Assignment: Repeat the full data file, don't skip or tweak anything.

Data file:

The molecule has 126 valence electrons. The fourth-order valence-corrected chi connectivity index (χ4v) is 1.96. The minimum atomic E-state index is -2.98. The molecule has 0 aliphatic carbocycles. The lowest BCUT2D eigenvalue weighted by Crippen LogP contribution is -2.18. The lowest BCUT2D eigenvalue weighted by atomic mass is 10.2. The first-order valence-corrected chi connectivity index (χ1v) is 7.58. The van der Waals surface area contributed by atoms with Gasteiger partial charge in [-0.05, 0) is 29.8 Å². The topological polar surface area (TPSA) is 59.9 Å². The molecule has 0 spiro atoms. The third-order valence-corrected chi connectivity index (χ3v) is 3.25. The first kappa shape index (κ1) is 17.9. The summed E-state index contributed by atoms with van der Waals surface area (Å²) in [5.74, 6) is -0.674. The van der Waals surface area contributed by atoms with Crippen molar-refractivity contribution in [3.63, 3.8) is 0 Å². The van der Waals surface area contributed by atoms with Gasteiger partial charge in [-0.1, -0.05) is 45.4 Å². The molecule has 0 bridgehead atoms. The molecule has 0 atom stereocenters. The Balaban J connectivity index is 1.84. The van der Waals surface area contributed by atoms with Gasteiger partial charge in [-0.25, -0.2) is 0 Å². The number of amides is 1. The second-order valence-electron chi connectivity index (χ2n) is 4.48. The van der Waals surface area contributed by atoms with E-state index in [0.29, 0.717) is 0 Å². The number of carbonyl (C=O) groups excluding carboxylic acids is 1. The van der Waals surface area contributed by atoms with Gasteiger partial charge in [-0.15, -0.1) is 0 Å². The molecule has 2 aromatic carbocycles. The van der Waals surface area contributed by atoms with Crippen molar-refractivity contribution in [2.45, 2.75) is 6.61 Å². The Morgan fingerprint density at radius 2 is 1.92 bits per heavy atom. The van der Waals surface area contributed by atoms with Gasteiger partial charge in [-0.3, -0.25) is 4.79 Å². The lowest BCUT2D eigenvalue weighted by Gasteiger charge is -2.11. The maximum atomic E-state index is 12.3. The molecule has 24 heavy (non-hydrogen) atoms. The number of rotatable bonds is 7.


The molecule has 126 valence electrons. The fourth-order valence-corrected chi connectivity index (χ4v) is 1.96. The minimum atomic E-state index is -2.98. The molecule has 0 aliphatic carbocycles. The lowest BCUT2D eigenvalue weighted by Crippen LogP contribution is -2.18. The lowest BCUT2D eigenvalue weighted by atomic mass is 10.2. The first-order valence-corrected chi connectivity index (χ1v) is 7.58. The van der Waals surface area contributed by atoms with Gasteiger partial charge in [-0.05, 0) is 29.8 Å². The topological polar surface area (TPSA) is 59.9 Å². The molecule has 0 spiro atoms. The third-order valence-corrected chi connectivity index (χ3v) is 3.25. The first kappa shape index (κ1) is 17.9. The summed E-state index contributed by atoms with van der Waals surface area (Å²) in [5.74, 6) is -0.674. The van der Waals surface area contributed by atoms with Crippen molar-refractivity contribution in [3.63, 3.8) is 0 Å². The van der Waals surface area contributed by atoms with Gasteiger partial charge in [-0.1, -0.05) is 45.4 Å². The molecule has 0 bridgehead atoms. The molecule has 0 atom stereocenters. The Balaban J connectivity index is 1.84. The van der Waals surface area contributed by atoms with Gasteiger partial charge in [-0.25, -0.2) is 0 Å². The number of amides is 1. The second-order valence-electron chi connectivity index (χ2n) is 4.48. The van der Waals surface area contributed by atoms with E-state index in [0.29, 0.717) is 0 Å². The number of carbonyl (C=O) groups excluding carboxylic acids is 1. The van der Waals surface area contributed by atoms with Gasteiger partial charge in [-0.15, -0.1) is 0 Å². The molecule has 2 aromatic carbocycles. The van der Waals surface area contributed by atoms with Crippen molar-refractivity contribution in [2.45, 2.75) is 6.61 Å². The Morgan fingerprint density at radius 2 is 1.92 bits per heavy atom. The van der Waals surface area contributed by atoms with Gasteiger partial charge in [-0.3, -0.25) is 4.79 Å². The lowest BCUT2D eigenvalue weighted by Gasteiger charge is -2.11. The maximum atomic E-state index is 12.3. The molecule has 24 heavy (non-hydrogen) atoms. The number of rotatable bonds is 7.